Parents in North East Lincolnshire face a humiliating set of hoops to jump through before they can get a special educational needs diagnosis, say critics of a new pathway.
The local authority’s cabinet approved the new proposal which replaces a previous pathway withdrawn just a year into action after parents said it was “failing” young people.
Council leaders last night praised the plans for giving children one point of entry and bringing together a “previously fragmented” system.
The old system was said to be difficult, fragmented and caused delays to diagnoses, with the number of referrals from the council dropping as parents opted to go elsewhere.
The new system aims to provide a central point of contact for parents who will guide them through the process and develop a support plan, but parents say it doesn’t get to the heart of the problem because it is too long and blocks them from seeing a GP directly.
Councillor Ian Lindley, Portfolio Holder for Children, Education and Young People, who has worked on both this and the previous pathway, told his fellow members that “extensive consultation” had taken place.
He said the pathway was used in other areas as “best practice” and the council had not “reinvented the wheel”.
“There is a strong commitment to get this right,” he said.
However, Councillor Ian Barfield accused the councillors of “re-arranging the deckchairs on the Titanic” and not listening to parents.
“What this pathway does, is put a non-medical professional in the way of a parent getting a diagnosis from a medical professional about whether the child has autism or not,” he said.
He believed councillors would save money by allowing parents to go direct to GPs.
Speaking following the meeting, Councillor Barfield, who himself raised a son with autism, said the new pathway forced parents to jump through a series of hoops set by council workers.
“They can’t go to their GP and say I believe my child has a problem and get a direct referral to have that child diagnosed.
“That’s not available to them under this pathway that’s taken away completely. And that’s the major problem.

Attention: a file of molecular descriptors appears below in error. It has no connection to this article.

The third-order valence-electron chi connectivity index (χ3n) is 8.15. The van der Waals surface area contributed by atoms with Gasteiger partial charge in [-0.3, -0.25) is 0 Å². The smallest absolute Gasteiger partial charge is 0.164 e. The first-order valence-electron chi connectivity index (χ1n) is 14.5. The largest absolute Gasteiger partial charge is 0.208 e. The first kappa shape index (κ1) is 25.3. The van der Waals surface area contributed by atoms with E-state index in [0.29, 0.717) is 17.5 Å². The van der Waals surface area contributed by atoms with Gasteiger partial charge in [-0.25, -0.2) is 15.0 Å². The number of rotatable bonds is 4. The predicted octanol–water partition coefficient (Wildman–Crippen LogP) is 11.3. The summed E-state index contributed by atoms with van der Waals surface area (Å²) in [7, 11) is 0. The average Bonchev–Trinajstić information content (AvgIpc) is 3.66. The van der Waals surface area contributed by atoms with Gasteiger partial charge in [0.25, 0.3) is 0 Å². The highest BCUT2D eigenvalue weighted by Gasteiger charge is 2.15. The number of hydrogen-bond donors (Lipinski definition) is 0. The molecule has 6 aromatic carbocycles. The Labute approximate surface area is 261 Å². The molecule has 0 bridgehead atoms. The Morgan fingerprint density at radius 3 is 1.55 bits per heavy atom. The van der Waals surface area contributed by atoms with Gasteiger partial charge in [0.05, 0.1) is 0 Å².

“What that means for parents is probably the humiliation of being sent on parenting courses, and other courses, when they may well have other children who are no problem at all.
“Once they’ve completed those they then have what some people would consider a further humiliation of social services being involved in the family, which is something that a lot of people don’t like before they can get to the stage where the child can be diagnosed.”
He said a lack of diagnoses meant children with special educational needs could not be protected under the Disabilities Act, putting them at risk of being excluded from local schools due to the impact on their behaviour.
“If you suspect there’s a problem and you can’t get a quick diagnosis, the chances are your child will be out of school. And once they’re out of school, there’s very little provision, and the outlook for them for the rest of their life is very poor,” he said.
Cora Leeson, who leads the Special Educational Needs in North East Lincolnshire group and is the mother of an autistic teenager, was cynical of the “best practice” claim, indicating that just because it worked elsewhere did not necessarily mean it would in North East Lincolnshire.
She disagreed that extensive consultation had taken place as claimed and added that parents were “on strike”.
“Our dissatisfaction and anger with the council knows no bounds,” she said.
Council officers told members that GPs supported the new pathway, especially as some “felt they didn’t have sufficient information to make diagnoses themselves.”
Councillor Barfield plans to call the decision in to a future scrutiny committee meeting.
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